Chameleons are extremely well climbers and can reach the most impossible locations. Desk lamps, bottles, and other stuff fall over if a chameleon tries to climb up on it. Mostly, the stuff falls down completely including the chameleon. Tilted windows or slammed doors may become sources of danger easily. In worst case, these end deadly for such a relatively small animal like a chameleon. It does not need to be a hot plate or a predator such as a dog or a cat – the average living room already offers plenty of opportunities to injure a chameleon. You can completely avoid all these dangers by keeping your chameleon in a cage.
But chameleons are not only exposed to many sources of danger in rooms, they can also easily “disappear” behind wardrobes, under or even in couches or other allegedly inaccessible places. This may sound strange for a moment, but that is reality. Many chameleon keepers that had their animal running around in living areas already spent hours to find their animal again.
If you keep a chameleon completely or mainly outside a cage, you also take away one of the already limited opportunities for environmental enrichment by feeders. In a cage, the reptile has to hunt for its feeders, but no one wants to have crickets and roaches run around freely in his living room for sure.
“He tries to come out!” – An often completely falsely interpreted behavior.
Often, chameleon keeper say that their animal “wants” to go out, that it even scratches the glass. Usually, this chameleon does not look for “the new habitat living room”, but for the brightest place nearby – often this is a window with direct sun rays coming in. In these cases, the cage has a problem: The lightning might be too dark, there may be too less UVB radiation or temperatures are not adequate. A too small or insufficiently equipped cage can also make a chameleon look for a “better” place. It follows its instincts, but cannot know that a living room is an even less suitable place than its obviously suboptimal cage. This is the point when we as keepers need to improve the cage instead of leaving the chameleon “roam freely” around. By the way, chameleons do not recognize glass walls, because nature has not any. And since they learn slowly, they often try rigidly for a long time again and again to get over the invisible barrier. As a keeper, you can find a remedy by making the cage borders “visible” for your animal. This way the problem is quickly solved. But please keep in mind to think about your cage setup, and optimize it if necessary.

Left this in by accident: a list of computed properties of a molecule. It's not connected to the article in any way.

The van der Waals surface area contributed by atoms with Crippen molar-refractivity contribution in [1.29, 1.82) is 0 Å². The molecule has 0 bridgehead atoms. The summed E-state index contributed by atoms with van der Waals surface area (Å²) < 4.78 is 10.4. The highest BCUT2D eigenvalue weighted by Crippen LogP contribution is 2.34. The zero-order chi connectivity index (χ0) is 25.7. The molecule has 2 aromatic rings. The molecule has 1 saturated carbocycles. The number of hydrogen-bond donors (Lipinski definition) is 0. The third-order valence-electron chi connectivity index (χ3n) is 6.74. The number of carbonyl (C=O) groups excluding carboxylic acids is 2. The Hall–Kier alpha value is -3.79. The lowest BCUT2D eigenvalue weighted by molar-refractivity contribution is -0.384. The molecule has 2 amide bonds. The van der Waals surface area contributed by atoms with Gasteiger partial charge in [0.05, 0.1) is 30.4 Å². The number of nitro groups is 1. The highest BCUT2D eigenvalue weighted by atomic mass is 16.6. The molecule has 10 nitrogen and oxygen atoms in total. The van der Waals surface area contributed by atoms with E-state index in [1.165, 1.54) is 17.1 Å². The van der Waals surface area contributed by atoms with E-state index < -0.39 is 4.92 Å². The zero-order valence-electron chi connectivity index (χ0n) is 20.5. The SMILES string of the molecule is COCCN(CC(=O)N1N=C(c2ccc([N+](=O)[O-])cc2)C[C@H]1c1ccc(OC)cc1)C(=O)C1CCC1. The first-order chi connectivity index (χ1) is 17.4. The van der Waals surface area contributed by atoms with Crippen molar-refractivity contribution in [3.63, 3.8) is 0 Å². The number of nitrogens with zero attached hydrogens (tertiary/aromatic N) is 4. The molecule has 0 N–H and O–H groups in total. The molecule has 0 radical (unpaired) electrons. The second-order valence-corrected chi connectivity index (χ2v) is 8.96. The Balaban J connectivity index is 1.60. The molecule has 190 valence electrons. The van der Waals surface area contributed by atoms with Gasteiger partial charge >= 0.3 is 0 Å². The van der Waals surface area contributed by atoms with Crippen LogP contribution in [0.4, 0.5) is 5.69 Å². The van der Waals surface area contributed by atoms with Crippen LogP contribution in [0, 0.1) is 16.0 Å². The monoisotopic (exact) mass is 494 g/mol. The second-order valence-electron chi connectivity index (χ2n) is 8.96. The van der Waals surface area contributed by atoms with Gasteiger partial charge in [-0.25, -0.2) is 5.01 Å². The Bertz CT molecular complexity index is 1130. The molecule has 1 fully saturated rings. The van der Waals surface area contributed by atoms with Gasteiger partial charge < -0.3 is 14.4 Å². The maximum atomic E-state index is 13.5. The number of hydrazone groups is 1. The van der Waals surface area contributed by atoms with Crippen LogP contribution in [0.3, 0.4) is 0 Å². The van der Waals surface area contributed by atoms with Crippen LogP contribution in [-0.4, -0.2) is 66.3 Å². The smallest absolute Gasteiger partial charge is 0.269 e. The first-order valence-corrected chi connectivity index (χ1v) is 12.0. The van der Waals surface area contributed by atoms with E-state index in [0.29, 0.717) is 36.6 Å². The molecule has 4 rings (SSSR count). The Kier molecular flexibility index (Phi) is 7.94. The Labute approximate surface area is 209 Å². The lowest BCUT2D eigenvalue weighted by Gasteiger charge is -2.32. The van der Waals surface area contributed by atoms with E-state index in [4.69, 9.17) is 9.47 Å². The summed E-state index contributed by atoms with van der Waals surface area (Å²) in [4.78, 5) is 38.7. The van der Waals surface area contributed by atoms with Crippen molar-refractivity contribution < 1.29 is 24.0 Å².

Finally, keeping a reptile in living rooms is also a matter of hygiene. As non-domesticated wild animals, chameleons cannot be trained to use a certain place to defecate. So their droppings fall to the floor, on couches or kitchen tables. This (and only this) is the only disadvantage every keeper has to decide for himself.
The often well-intentioned “free-range” is mostly a bad idea in chameleons. The better choice would be to create a species-appropriate equipped cage that imitates nature as close as possible. “Free-roaming” in rooms is not healthy for a chameleon for sure.
If you want to offer your animal more space or some kind of climbing park, please create a larger cage or transform a complete room (with sealed walls, good plantation, rain systems etc.) into a chameleon cage. In summer, generously spaced outdoor cages are great and let the chameleon enjoy natural sunshine. This is also when the only allegedly advantage of “free-roaming” drops: That the chameleon has a larger radius of movement. Finally, size and equipment of a cage are questions of costs, but please do not try to safe money at the expense of your chameleon.